What is confidential information?
To a psychologist, confidential information is any information that is revealed by or obtained from a client. In most cases, psychologists cannot disclose whether or not a person is a client or even whether a person came in for an appointment or not, without that person’s informed, written consent.
Who is a client?
A client is a receiver of psychological services. At the Counseling Center our clients are primarily UCM students who receive professional services from us.
Why protect confidential information?
Psychologists have an ethical and legal obligation to protect the confidentiality of clients. We strive to establish relationships of trust with those with whom we work. In our professional actions, we protect the welfare and rights of our clients and take care to do no harm.
Although the situation is improving, there continues to be a stigma associated with seeking the services of a psychologist. Some people may be embarrassed about asking for help or of being seen as “weak”, “crazy”, or “defective”. There can also be real risks involved. For example, there are people who have been discriminated against by employers or insurance companies for seeking therapy. Therefore, disclosure of confidential information may cause harm to clients.
Therapy is meant to be a safe place for people to address concerns they may not be able to voice elsewhere. Clients must believe that they can speak openly and honestly with their psychologist in order for therapy to be effective. Many people would not seek out therapy if they thought their private information might be shared with others.
How is confidential information protected?
Psychologists take reasonable precautions to protect confidential information. For example, at the Counseling Center, client records are kept separate from other UCM records. They are kept behind locked doors and access is limited to Counseling Center staff.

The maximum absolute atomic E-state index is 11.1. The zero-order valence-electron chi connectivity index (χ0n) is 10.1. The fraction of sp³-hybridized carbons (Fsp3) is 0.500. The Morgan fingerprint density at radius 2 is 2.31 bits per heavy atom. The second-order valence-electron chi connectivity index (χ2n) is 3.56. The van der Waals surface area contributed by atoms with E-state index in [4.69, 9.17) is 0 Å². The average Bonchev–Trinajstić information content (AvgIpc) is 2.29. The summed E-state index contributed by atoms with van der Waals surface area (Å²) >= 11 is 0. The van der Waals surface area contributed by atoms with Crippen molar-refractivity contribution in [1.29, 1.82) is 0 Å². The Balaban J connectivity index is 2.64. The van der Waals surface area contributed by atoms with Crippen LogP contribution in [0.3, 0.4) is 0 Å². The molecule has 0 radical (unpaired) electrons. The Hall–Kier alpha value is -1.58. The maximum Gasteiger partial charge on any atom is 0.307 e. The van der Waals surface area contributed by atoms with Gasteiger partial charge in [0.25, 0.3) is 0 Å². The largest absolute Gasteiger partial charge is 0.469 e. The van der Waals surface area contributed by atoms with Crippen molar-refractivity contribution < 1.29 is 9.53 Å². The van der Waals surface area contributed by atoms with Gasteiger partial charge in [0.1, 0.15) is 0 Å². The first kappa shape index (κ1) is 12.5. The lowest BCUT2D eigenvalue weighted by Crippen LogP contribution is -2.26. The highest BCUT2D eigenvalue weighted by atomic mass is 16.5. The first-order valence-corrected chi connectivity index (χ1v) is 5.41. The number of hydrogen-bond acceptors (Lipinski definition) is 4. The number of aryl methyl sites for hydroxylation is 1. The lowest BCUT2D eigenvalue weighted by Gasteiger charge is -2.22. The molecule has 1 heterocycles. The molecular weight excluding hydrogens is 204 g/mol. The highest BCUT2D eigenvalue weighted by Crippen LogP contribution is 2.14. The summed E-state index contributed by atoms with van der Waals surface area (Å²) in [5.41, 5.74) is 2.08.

When can psychologists disclose confidential information?
Psychologists disclose confidential information only under two (2) conditions:
- Psychologists may disclose confidential information only with the informed, written consent of the client. The psychologist will try to ensure that the client understands what the consequences might be if confidential information is disclosed to others. If the client seems to fully understand the implications of disclosure and decides to consent, he or she will sign a formal authorization form allowing specific information to be shared with designated others.
- Psychologists disclose confidential information without informed, written consent only as mandated by state law. In Missouri, this includes:
(a) When, in the professional opinion of the psychologist, disclosure is necessary to protect against an imminent or likely risk of serious harm to self or others.
(b) When there is a court order.
(c) When there are suspicions of abuse of children or vulnerable adults.
How does this work within an institution like UCM?
As psychologists, we understand that our professional judgements and actions affect the lives of others. Therefore, we are constantly on the alert for personal, financial, social, organizational, and political factors that might not be in the best interest of our clients. We avoid taking on roles or entering multiple relationships that might (1) impair our objectivity, competence, or effectiveness in delivering services to our clients or (2) expose our clients to harm or exploitation.
If the demands of an organization conflict with the ethical guidelines for confidentiality, we attempt to resolve the conflict in a way that permits adherence to our Ethics Code.
1. American Psychological Association Ethical Principles of Psychologists and Code of Conduct
2. Missouri State Committee of Psychologists Psychology Practice Act and Rules